Neither could we have expected Britain to side with France in pushing for what Macron called in his Sorbonne speech a ‘common strategic culture’ because the British government thinks that the response to the Trump shock should to rise to existing NATO commitments not find an alternative to it.
Nonetheless, on Iran, where President Trump has most dramatically ruptured what had been a common US-EU policy stance, Britain has thus far allied with the EU states and not the US, despite warnings from the Americans. Whether, however, this stance will endure if and when Britain leaves the EU is quite another matter, especially for any British government seeking a trade agreement with the United States.
But even here, the decisive causal factor may only be partly down to Brexit. If, Trump aside, the change in US policy towards Iran has ultimately been shaped by Russia’s military intervention in Syria, three months after the Iran nuclear deal was agreed, which guaranteed the survival of the Iranian-supported regime in Damascus, the British government sees Russia more as Washington does than any government in Berlin is likely to, given Germany’s energy interests. Whether we’re in or out of the EU won’t change that.
Indeed, take Brexit away and much about the EU’s internal stasis remains the same. It’s very constitutionalised order — which in theory is supposed to evolve towards ever closer union — has caused significant legitimation problems and meant the Union has struggled to adapt in the face of the eurozone crisis. Brexit was, in a number of ways, caused by those problems.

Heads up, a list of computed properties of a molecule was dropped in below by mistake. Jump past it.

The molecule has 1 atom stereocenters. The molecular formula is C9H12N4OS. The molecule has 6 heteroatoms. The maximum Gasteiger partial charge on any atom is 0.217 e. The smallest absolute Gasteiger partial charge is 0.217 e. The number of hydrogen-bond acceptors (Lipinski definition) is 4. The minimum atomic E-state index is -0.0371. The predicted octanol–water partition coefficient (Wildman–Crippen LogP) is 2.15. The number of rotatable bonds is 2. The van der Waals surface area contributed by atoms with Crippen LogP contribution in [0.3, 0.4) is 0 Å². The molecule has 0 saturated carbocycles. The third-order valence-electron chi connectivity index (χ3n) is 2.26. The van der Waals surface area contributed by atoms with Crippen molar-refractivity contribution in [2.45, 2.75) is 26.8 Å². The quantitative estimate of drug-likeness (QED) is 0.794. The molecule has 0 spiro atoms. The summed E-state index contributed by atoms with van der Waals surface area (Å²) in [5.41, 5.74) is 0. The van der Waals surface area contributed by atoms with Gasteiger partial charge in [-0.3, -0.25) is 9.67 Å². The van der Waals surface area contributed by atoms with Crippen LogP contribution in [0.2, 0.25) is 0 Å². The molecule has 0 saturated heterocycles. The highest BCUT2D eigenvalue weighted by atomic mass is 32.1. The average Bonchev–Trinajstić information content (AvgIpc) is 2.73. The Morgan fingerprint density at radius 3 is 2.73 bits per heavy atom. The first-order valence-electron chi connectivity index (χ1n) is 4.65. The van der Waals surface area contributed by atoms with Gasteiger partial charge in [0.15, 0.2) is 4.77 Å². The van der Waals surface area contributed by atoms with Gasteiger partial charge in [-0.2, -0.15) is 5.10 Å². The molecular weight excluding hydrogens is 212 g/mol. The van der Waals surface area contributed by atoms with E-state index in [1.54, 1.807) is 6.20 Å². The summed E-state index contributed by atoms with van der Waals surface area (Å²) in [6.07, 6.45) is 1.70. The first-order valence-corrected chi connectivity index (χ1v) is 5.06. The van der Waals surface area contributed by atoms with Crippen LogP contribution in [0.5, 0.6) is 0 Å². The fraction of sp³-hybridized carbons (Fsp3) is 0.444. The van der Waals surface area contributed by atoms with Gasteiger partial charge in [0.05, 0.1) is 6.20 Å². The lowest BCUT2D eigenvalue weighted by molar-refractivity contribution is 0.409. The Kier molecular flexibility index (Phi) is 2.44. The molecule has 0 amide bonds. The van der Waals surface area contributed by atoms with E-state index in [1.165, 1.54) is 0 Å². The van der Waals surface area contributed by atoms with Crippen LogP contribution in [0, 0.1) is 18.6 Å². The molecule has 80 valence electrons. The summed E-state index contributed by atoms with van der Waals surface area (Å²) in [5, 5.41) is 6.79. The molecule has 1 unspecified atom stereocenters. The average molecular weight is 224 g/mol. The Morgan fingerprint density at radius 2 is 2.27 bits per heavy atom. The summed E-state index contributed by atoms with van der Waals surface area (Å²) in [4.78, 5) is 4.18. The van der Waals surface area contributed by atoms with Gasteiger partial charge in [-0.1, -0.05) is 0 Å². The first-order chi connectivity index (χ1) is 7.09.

But Europe now has a large external issue to contend with — one that exposes the chasm between its position as a regulatory super-power and a geopolitical Lilliputian. The timing of the Trump shock made Britain’s Brexit choices more difficult by making them, in geopolitical terms, more binary. But an EU that included Britain would soon become even more divided, not least because there is no consensus between Germany and the two strategic European powers, Britain and France, regarding how to deal with the overriding issue of resurgent Russian power. With or without Britain, ever closer union doesn’t seem to be getting any closer.
This piece was first published March 12, 2019